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Going Solo
Georg Philipp TELEMANN (1681-1767)
Fantasia No. 7 in E flat [8:53]
Henri VIEUXTEMPS (1820-1881)
Capriccio for solo viola [3:36]
Eugene YSAYE (1858-1931)
Sonata for Solo Violin, Op. 27, No. 4 [13:18]
Fritz KREISLER (1875-1962)
Recitativo and Scherzo Caprice, Op. 6 [5:03]
Augusta Read THOMAS (b.1964)
Incantation for solo viola [4:46]
James WINN (b.1952)
Pibroch for solo violin [5:33]
Erwin SCHULHOFF (1894-1942)
Sonata for solo violin [12:23]
Quincy PORTER (1897-1966)
Suite for Viola Alone [7:02]
Astor PIAZZOLLA (1921-1992)
Tango etudes, Nos. 4, 5, 3 [9:36]
Stephanie Sant’Ambrogio (violin)
rec. January and October 2010, Green Music Center, Sonoma State University, California, USA
MSR CLASSICS MS 1397 [70:06]

Experience Classicsonline

Disclaimer: Stephanie Sant’Ambrogio is, in a sense, my home team’s violinist. During my years in San Antonio, Texas, she was the excellent concertmaster of the local orchestra and made regular solo appearances; she also arranged a first-class chamber festival in central Texas, the Cactus Pear Music Festival, which brought in talented performers from around the world for intrepid, inventively themed programs. Once the Cactus Pear players put on Hermann Goetz’ piano quintet, before which Sant’Ambrogio asked, “Has anyone here heard of Hermann Goetz?” One hand went up, mine. Unfortunately her time with the orchestra recently ended when a political squabble resulted in the departure of the talented music director and Sant’Ambrogio left - we are given to understand - in protest. This is the unspoken backstory to the title of her new violin recital: “Going Solo”.

Sant’Ambrogio is now a professor of violin at the University of Nevada, Reno, and this disc shows that her tastes are as adventurous as they were back at Cactus Pear. Here we have a recital for solo violin, no accompaniment, which is punctuated with works for viola and which traces a path from Telemann to Quincy Porter, two living composers, and Piazzolla tangos. Programs don’t get much more varied or interesting than this.

We start with Telemann’s Fantasia No. 7, in E flat, part of his series of twelve solo violin works. None of them appear very often, except in a handful of complete recitals by the likes of Rachel Podger and Augustin Hadelich. Sant’Ambrogio’s outing here is fresh and eloquently simple. Then it’s forward in time to Henri Vieuxtemps for a viola interlude — a capriccio, played with great passion. The rest of the album is squarely in the 20th and 21st centuries.

Eugene Ysa˙e’s sonata No. 4, for Kreisler, is brought off with aplomb but not too much. There isn’t the most complete technical control here - the fiendish second half of the first movement gets a bit dicey - but the sarabande is very well done and this music, some violinists remain convinced, was not really written for mortal humans anyway. Kreisler’s Recitativo and Scherzo Caprice goes much better. It will be a wake-up to anyone who thinks that Kreisler is all honey-sweet and wildflowers. Indeed, it sounds a lot like Ysa˙e, to whom it is dedicated; the pairing is inspired.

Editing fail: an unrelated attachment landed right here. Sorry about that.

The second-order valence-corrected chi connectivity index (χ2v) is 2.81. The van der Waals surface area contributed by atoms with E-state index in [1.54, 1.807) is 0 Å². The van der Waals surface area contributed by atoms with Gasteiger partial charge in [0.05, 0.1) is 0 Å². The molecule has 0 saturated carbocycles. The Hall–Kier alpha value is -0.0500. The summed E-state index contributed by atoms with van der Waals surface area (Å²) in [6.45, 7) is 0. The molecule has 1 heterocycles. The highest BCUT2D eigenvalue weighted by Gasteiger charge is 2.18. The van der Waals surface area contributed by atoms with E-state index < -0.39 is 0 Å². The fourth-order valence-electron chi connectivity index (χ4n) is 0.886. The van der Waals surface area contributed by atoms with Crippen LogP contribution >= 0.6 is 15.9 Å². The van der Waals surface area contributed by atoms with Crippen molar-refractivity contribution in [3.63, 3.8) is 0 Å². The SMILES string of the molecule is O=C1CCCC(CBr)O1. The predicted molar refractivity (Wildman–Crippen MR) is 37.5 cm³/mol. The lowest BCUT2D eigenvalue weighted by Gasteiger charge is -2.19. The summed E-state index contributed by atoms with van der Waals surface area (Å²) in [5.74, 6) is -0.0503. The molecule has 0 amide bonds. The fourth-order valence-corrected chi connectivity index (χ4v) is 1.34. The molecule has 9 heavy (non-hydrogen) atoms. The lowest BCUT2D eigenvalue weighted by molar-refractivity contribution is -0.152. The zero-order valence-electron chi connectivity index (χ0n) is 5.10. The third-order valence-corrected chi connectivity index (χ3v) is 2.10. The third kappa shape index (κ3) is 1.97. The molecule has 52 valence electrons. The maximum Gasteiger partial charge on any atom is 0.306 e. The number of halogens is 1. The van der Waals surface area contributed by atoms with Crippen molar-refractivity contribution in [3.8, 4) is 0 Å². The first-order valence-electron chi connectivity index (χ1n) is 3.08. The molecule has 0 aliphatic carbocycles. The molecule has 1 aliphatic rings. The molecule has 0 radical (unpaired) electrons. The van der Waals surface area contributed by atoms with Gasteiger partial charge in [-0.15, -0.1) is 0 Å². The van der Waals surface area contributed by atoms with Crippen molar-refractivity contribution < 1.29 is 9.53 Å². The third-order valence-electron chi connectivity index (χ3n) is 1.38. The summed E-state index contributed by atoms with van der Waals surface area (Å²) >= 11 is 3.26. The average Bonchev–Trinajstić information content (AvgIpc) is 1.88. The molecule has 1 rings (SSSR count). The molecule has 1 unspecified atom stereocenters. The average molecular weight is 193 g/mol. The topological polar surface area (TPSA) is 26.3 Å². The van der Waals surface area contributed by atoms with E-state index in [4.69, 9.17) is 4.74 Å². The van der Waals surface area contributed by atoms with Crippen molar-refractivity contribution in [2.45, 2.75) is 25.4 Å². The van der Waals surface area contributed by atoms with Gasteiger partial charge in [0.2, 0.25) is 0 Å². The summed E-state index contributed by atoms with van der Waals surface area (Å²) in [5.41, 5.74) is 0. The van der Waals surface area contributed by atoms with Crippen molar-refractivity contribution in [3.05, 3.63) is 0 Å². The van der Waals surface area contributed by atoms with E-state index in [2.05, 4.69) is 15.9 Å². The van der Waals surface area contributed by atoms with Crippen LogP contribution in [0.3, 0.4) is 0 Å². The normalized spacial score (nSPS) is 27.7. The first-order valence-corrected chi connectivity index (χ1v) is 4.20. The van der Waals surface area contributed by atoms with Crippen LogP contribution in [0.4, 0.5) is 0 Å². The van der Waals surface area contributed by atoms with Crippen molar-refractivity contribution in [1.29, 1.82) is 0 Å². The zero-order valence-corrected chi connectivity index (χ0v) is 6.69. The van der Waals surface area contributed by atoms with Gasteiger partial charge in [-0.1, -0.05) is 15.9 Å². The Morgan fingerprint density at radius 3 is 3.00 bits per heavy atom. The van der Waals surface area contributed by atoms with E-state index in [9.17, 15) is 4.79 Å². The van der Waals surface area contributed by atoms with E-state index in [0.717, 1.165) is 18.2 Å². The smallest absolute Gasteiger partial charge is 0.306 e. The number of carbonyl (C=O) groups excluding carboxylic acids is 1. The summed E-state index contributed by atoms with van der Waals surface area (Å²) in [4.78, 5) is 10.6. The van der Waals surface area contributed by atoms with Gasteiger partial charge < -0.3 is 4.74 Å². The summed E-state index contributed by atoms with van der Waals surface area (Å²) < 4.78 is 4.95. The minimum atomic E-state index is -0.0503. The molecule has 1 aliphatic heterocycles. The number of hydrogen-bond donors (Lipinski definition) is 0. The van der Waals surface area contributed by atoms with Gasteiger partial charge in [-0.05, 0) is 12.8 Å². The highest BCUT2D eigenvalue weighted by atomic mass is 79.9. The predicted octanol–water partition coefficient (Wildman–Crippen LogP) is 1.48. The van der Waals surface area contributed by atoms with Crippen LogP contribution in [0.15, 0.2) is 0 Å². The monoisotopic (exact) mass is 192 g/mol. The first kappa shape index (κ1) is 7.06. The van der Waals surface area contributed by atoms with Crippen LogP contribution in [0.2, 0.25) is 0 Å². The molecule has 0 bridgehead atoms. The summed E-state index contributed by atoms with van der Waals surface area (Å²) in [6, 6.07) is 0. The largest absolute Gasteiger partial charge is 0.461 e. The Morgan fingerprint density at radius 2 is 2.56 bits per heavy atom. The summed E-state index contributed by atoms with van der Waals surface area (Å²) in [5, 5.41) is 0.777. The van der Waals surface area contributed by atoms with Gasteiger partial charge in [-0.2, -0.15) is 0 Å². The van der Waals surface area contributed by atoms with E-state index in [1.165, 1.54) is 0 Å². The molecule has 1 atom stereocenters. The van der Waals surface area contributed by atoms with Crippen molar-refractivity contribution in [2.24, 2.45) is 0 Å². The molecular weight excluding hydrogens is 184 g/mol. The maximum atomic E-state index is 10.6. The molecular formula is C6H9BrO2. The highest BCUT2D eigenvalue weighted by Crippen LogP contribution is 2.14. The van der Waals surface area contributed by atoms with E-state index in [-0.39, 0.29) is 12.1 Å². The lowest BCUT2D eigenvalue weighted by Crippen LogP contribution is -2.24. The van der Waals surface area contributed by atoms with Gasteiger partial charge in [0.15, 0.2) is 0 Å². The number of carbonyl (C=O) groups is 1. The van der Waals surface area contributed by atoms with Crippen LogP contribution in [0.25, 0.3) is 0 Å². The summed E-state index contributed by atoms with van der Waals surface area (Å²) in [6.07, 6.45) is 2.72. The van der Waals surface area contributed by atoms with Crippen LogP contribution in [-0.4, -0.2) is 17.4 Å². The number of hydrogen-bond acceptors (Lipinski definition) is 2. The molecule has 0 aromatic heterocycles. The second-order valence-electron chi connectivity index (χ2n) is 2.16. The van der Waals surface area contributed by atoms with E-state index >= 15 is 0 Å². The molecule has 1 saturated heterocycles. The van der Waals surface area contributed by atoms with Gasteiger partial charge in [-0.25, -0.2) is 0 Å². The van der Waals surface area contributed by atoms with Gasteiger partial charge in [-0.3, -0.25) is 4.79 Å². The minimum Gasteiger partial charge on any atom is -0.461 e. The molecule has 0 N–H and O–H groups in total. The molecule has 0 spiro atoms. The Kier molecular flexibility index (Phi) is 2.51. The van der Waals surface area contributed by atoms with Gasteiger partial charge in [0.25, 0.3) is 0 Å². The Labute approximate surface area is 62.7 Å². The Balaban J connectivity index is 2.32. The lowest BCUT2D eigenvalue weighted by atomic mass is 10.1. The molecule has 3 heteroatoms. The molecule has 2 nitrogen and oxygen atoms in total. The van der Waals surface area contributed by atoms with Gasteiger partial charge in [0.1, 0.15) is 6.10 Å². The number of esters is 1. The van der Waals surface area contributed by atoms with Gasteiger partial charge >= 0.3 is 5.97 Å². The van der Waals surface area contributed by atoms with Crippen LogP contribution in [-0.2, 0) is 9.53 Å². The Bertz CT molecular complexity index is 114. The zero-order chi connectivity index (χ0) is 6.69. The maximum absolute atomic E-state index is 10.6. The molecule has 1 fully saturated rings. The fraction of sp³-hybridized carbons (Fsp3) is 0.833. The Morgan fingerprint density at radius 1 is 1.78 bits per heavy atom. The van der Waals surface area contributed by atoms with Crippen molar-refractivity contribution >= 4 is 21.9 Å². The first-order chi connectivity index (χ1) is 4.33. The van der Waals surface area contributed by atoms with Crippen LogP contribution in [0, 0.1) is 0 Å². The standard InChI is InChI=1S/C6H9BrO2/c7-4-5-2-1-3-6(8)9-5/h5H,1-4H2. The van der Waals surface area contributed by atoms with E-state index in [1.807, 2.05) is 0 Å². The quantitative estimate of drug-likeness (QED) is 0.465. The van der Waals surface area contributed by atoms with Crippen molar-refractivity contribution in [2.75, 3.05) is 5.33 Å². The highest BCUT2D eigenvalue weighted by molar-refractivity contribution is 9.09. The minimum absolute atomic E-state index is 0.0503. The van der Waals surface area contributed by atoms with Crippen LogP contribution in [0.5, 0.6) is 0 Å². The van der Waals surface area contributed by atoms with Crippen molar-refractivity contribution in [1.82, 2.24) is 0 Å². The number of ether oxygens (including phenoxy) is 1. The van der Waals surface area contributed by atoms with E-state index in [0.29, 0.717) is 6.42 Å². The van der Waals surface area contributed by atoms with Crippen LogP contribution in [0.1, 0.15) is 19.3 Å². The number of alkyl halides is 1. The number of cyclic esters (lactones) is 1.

Then we step forward to 2006 and the Incantation for solo viola by Augusta Read Thomas. A rather dark incantation it is, sternly but not at all forbiddingly modern in its tone; if you’ve heard the viola music of Lillian Fuchs, think of that. James Winn’s Pibroch (2008) initially appears to be of the same world, but it is an evocation of the Scottish bagpipes, commissioned for and breathtakingly dispatched by Sant’Ambrogio.

Three more items round out the program: Erwin Schulhoff’s solo violin sonata, Quincy Porter’s Suite for Viola Alone, and a clutch of Piazzolla’s tango etudes. The Schulhoff might be the most interesting thing on the disc, three dances and short, spiky moments musicaux around a very dark andante. It gets a reading to match, by turns bemused and enraged and just barely level-headed. Sant’Ambrogio rises to the technical challenges, too. The Porter for viola was written at about the same time and is a marvelous work. The second movement rather anticipates a lot of minimalist tricks and the last seconds of the finale are a clever harmonic turn to the major key, impeccably executed. I didn’t know it, but she’s an exceptionally fine violist in full command of the instrument. The Piazzolla makes a good encore, and some of the tunes from these etudes are recognizable from the Four Seasons of Buenos Aires and other more popular works.

In sum, a truly fine program of odds, ends, and overlooked gems, played if not with the effortlessness of a Kremer (in Ysa˙e) or the unflappable voicing of a Perlman, at least with great skill, charisma, and emotional commitment. The recorded sound will do very nicely, not too close and not too recessed. Stephanie Sant’Ambrogio’s biography, self-written in the first-person, will be either genuine or cutesy depending on one’s taste. There’s nothing cutesy about her viola or violin playing, though: that’s the work of a consummate professional.

If the program she has assembled for this disc intrigues you, give it a listen. Sometimes going solo is the right idea after all.

Brian Reinhart









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